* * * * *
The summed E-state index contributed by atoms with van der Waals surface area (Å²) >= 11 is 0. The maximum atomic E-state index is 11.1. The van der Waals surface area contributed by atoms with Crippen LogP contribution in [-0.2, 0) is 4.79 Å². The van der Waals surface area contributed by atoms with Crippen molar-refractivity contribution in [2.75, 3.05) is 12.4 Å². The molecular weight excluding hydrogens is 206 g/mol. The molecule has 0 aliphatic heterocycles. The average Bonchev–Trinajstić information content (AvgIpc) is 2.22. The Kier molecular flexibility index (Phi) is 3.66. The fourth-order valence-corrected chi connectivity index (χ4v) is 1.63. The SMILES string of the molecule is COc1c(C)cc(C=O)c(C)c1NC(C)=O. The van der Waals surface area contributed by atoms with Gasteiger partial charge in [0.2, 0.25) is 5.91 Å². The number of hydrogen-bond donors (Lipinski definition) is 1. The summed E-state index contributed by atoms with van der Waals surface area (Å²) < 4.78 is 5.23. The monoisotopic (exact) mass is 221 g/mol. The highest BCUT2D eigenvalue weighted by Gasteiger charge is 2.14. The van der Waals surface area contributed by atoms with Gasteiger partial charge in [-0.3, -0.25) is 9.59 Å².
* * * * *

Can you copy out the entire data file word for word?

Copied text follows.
The summed E-state index contributed by atoms with van der Waals surface area (Å²) >= 11 is 0. The maximum atomic E-state index is 11.1. The van der Waals surface area contributed by atoms with Crippen LogP contribution in [-0.2, 0) is 4.79 Å². The van der Waals surface area contributed by atoms with Crippen molar-refractivity contribution in [2.75, 3.05) is 12.4 Å². The molecular weight excluding hydrogens is 206 g/mol. The molecule has 0 aliphatic heterocycles. The average Bonchev–Trinajstić information content (AvgIpc) is 2.22. The Kier molecular flexibility index (Phi) is 3.66. The fourth-order valence-corrected chi connectivity index (χ4v) is 1.63. The SMILES string of the molecule is COc1c(C)cc(C=O)c(C)c1NC(C)=O. The van der Waals surface area contributed by atoms with Gasteiger partial charge in [0.2, 0.25) is 5.91 Å². The number of hydrogen-bond donors (Lipinski definition) is 1. The summed E-state index contributed by atoms with van der Waals surface area (Å²) < 4.78 is 5.23. The monoisotopic (exact) mass is 221 g/mol. The highest BCUT2D eigenvalue weighted by Gasteiger charge is 2.14. The van der Waals surface area contributed by atoms with Gasteiger partial charge in [-0.3, -0.25) is 9.59 Å².